The commute is a daily activity that risks life and limb. I do not think your mentality is proper and safe, if gas consumption registers in your mind whatsoever. Gas is cheap and expendable, but you are not.
 

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It is not easy to compare and draw conclusions. Someone who commutes 2 miles to work, is completely different from someone who commutes 100 miles to work.

The commute is a daily activity that risks life and limb. I do not think your mentality is proper and safe, if gas consumption registers in your mind whatsoever. Gas is cheap and expendable, but you are not.
No offense, but those two items are mutually exclusive. Making your bike more efficient (or run better, or faster, or whatever) has nothing to do with rider safety, and vice versa. You could make the case (maybe you are...) about driving like Lester Milquetoast to maximize gas mileage... and wind up being a rolling roadblock and a hazard to other drivers. I do agree with you, however... gas is gas, just pay the money and enjoy the ride. If a 20% difference in gas mileage is breaking the bank or causing undue financial fretting... you probably shouldn't be on a Ducati in the first place.
 

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Gas mileage on a bike, especially a commuter bike, isn't about the cost so much as the range. My M900 gets about 50 mpg, with about a 4-gallon working tank volume (leaving about 1/2 a gallon reserve), which gives me about 200 miles of range. My commute varies from year to year and job to job, as I'm a contracting engineer, but the less often I have to go buy gas, the better. I had a couple years with a 51-mile each way commute, and the 200-mile range meant gassing up every other day. Now I've got a 17-mile each way, which means gassing up (for work) less than once a week, which is nice. I testrode an MV Agusta Brutale 1090 once, and really liked it for riding, but 25 mpg would be a giant PITA for the commute, and that's why I wouldn't buy that bike.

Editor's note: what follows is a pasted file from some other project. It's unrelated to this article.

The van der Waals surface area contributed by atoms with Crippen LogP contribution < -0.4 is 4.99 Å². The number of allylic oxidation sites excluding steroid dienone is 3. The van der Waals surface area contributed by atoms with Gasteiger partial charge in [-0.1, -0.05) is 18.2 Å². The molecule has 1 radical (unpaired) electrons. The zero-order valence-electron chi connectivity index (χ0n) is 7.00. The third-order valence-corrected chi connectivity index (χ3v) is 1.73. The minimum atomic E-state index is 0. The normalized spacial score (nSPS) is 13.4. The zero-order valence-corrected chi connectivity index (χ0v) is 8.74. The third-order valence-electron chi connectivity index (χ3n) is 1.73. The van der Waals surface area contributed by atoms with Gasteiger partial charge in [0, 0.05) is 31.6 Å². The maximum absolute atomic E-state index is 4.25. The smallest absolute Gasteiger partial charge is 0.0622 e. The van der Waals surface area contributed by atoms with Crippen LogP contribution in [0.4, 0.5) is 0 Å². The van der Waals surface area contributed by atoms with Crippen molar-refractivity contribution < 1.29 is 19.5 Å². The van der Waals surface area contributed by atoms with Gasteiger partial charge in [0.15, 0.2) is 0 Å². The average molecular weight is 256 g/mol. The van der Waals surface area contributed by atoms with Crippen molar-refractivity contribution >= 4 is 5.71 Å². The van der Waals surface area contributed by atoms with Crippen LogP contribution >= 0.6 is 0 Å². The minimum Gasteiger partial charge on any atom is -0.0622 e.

PhilB
 

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Gas mileage on a bike, especially a commuter bike, isn't about the cost so much as the range. My M900 gets about 50 mpg, with about a 4-gallon working tank volume (leaving about 1/2 a gallon reserve), which gives me about 200 miles of range. My commute varies from year to year and job to job, as I'm a contracting engineer, but the less often I have to go buy gas, the better. I had a couple years with a 51-mile each way commute, and the 200-mile range meant gassing up every other day. Now I've got a 17-mile each way, which means gassing up (for work) less than once a week, which is nice. I testrode an MV Agusta Brutale 1090 once, and really liked it for riding, but 25 mpg would be a giant PITA for the commute, and that's why I wouldn't buy that bike.